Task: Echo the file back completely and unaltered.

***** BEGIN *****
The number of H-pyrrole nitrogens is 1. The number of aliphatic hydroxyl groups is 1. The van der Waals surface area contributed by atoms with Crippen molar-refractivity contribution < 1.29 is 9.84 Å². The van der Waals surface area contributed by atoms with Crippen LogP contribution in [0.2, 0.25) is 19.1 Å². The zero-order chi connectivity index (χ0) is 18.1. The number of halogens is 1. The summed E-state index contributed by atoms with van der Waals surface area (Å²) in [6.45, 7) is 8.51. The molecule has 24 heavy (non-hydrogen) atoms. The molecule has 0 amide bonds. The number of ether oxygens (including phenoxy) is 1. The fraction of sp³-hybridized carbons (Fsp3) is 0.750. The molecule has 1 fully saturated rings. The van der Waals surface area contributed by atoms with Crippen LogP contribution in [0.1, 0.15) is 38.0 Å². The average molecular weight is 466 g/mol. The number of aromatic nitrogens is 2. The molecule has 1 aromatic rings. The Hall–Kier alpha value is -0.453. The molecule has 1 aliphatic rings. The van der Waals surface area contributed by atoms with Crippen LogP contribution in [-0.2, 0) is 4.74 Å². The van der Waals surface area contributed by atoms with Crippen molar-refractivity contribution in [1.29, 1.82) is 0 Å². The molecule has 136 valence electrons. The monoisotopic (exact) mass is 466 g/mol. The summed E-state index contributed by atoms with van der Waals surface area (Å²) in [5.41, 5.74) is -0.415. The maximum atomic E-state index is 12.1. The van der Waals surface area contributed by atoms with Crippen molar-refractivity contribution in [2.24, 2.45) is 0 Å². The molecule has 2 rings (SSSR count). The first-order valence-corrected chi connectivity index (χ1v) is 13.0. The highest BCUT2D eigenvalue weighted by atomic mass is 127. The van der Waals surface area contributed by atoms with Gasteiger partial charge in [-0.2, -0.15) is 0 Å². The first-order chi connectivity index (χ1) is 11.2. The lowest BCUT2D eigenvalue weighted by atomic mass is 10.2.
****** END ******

The number of H-pyrrole nitrogens is 1. The number of aliphatic hydroxyl groups is 1. The van der Waals surface area contributed by atoms with Crippen molar-refractivity contribution < 1.29 is 9.84 Å². The van der Waals surface area contributed by atoms with Crippen LogP contribution in [0.2, 0.25) is 19.1 Å². The zero-order chi connectivity index (χ0) is 18.1. The number of halogens is 1. The summed E-state index contributed by atoms with van der Waals surface area (Å²) in [6.45, 7) is 8.51. The molecule has 24 heavy (non-hydrogen) atoms. The molecule has 0 amide bonds. The number of ether oxygens (including phenoxy) is 1. The fraction of sp³-hybridized carbons (Fsp3) is 0.750. The molecule has 1 fully saturated rings. The van der Waals surface area contributed by atoms with Crippen LogP contribution in [0.1, 0.15) is 38.0 Å². The average molecular weight is 466 g/mol. The number of aromatic nitrogens is 2. The molecule has 1 aromatic rings. The Hall–Kier alpha value is -0.453. The molecule has 1 aliphatic rings. The van der Waals surface area contributed by atoms with Crippen LogP contribution in [-0.2, 0) is 4.74 Å². The van der Waals surface area contributed by atoms with Crippen molar-refractivity contribution in [1.29, 1.82) is 0 Å². The molecule has 136 valence electrons. The monoisotopic (exact) mass is 466 g/mol. The summed E-state index contributed by atoms with van der Waals surface area (Å²) in [5.41, 5.74) is -0.415. The maximum atomic E-state index is 12.1. The van der Waals surface area contributed by atoms with Crippen molar-refractivity contribution in [2.24, 2.45) is 0 Å². The molecule has 2 rings (SSSR count). The first-order valence-corrected chi connectivity index (χ1v) is 13.0. The highest BCUT2D eigenvalue weighted by atomic mass is 127. The van der Waals surface area contributed by atoms with Gasteiger partial charge in [-0.2, -0.15) is 0 Å². The first-order chi connectivity index (χ1) is 11.2. The lowest BCUT2D eigenvalue weighted by atomic mass is 10.2.